Thank you for your feedback.
Sorry, we failed to record your vote. Please try again
Report abuse
Format: Hardcover
GEN John D. Eisenhower (USMA'44)'s latest contribution to military history, YANKS, is a worthy addition to the libraries of anyone interested in World War I. As with his previous fine efforts (Bitter Woods, So Far From God, and Agent of Destiny), General Eisenhower's literary skills make for an "easy" read. The book is editorially well-written. More importantly for military historians, the book is exhaustively researched; drawing on numerous official sources and private papers. The book is extensively footnoted and has an impressive bibliography including several recent efforts on World War I. The book contains the all-important maps critical for understanding and "seeing" the numerous battles which are vividly portrayed. The book also offers numerous photographs drawn from official sources and individuals.
The book offers a good balance of official history combined with narration of the individuals' contributions to the US involvement in "The War to End All Wars." General Eisenhower offers his insights into the U.S. Army, the combat commanders, the conduct of the war and the personalities involved in the political struggle among the Allies concerning the U.S. effort.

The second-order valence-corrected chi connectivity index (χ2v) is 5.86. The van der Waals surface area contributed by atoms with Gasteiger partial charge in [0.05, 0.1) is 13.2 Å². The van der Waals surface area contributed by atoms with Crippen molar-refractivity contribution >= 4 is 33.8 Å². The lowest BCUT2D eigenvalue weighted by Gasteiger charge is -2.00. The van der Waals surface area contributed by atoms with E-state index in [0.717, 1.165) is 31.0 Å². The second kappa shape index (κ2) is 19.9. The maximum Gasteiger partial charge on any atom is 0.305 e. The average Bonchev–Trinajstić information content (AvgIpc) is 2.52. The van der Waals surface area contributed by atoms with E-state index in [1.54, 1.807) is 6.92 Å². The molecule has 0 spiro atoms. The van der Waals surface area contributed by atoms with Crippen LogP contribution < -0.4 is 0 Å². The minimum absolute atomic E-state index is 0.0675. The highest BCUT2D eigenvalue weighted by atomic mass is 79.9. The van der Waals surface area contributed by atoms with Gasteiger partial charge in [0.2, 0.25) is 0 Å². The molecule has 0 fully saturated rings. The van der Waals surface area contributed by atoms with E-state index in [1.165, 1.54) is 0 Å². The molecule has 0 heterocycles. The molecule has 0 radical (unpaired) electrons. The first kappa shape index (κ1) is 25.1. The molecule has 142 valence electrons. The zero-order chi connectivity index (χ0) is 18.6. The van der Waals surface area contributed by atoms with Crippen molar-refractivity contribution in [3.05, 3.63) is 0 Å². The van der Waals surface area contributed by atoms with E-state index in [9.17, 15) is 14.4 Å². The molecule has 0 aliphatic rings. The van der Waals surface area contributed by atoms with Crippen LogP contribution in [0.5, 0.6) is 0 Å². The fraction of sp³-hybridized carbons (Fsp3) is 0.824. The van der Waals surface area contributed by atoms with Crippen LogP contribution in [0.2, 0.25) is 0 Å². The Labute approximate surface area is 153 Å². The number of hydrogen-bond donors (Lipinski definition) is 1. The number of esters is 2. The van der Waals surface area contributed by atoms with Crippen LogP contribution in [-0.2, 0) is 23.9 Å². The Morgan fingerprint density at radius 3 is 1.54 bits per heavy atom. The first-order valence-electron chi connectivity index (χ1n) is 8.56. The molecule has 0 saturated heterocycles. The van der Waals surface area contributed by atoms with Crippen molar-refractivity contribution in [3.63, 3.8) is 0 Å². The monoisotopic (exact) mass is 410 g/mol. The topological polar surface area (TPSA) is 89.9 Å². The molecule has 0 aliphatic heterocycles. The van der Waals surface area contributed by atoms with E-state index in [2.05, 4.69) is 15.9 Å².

In sum, a fine effort.
Comment 19 people found this helpful. Was this review helpful to you? Yes No Sending feedback...
Thank you for your feedback.
Sorry, we failed to record your vote. Please try again
Report abuse
Format: Hardcover Verified Purchase
This was an excellent overview of the American AEF experience in World War One. I am now editing my Father's combat notebook from the period, and find that General John Eisenhower's overview supplies a broad perspective that is needed to understand these events. Much has been lost over the years, but this book fills in the big picture. Of particular value is his explanation of General Pershing's laying out supply routes and training camps in 1917, in preparation for the huge American buildup. The payoff is that Chateau Thierry, the Argonne Forest, and Pont a Mousson are more interesting and vivid once the"whys" are filled in. The large picture brings everything to life.